I speak not for the sake of Oates, but for the Lords and Commons. By this great example, the little dogs will bark after the great curs. The Lords have affirmed this judgment, and there is no way to avoid it but by Act of Reversal.
On 20 June he warned the House against going too far in their reaction against James’s abuse of the dispensing power.
If that stands for law that the King can have no power to dispense in any case that can happen, then perhaps you will find that the subjects shall suffer more in this than in the dispensing power. Because pardons have been abused in impeachments, shall the crown have no power to pardon?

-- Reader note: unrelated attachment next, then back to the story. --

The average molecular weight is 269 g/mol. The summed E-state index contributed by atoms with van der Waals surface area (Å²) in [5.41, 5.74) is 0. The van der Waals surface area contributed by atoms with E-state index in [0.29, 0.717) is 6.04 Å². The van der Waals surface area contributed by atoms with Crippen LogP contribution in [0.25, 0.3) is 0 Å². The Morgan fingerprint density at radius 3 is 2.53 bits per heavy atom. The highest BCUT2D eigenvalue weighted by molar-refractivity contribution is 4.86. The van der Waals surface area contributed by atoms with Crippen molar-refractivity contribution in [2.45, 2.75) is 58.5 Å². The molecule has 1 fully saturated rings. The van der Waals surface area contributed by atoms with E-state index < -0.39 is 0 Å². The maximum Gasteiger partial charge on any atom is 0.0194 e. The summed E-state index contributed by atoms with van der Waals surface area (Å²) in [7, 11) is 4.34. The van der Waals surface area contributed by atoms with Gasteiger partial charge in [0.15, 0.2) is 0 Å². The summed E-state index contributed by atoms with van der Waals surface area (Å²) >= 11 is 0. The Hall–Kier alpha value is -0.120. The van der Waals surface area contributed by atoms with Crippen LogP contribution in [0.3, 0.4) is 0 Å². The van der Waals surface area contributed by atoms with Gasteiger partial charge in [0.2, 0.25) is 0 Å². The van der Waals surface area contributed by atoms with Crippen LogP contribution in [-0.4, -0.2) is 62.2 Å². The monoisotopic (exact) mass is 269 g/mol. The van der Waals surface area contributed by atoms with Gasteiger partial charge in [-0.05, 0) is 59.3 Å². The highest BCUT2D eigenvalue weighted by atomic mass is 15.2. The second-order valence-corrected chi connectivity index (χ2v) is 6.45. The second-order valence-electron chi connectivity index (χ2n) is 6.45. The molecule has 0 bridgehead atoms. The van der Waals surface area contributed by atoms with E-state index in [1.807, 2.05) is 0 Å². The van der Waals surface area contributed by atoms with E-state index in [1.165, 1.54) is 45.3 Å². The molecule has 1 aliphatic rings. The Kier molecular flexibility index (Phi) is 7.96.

He was among those ordered to consider the attainder bill and to inspect the records of the Irish committee of the Privy Council. Although Williams had promised the House never to complain about his own sufferings, the House resolved on 12 July that his conviction had been illegal. A bill to reverse the judgment was accordingly introduced by John Trenchard, and received a second reading on 22 July, but no further progress was made in this session. He helped to draw up reasons for the conferences on the coffee, tea and chocolate duties and on the bill to reverse Oates’s conviction, and to manage the conference on the attainder bill.11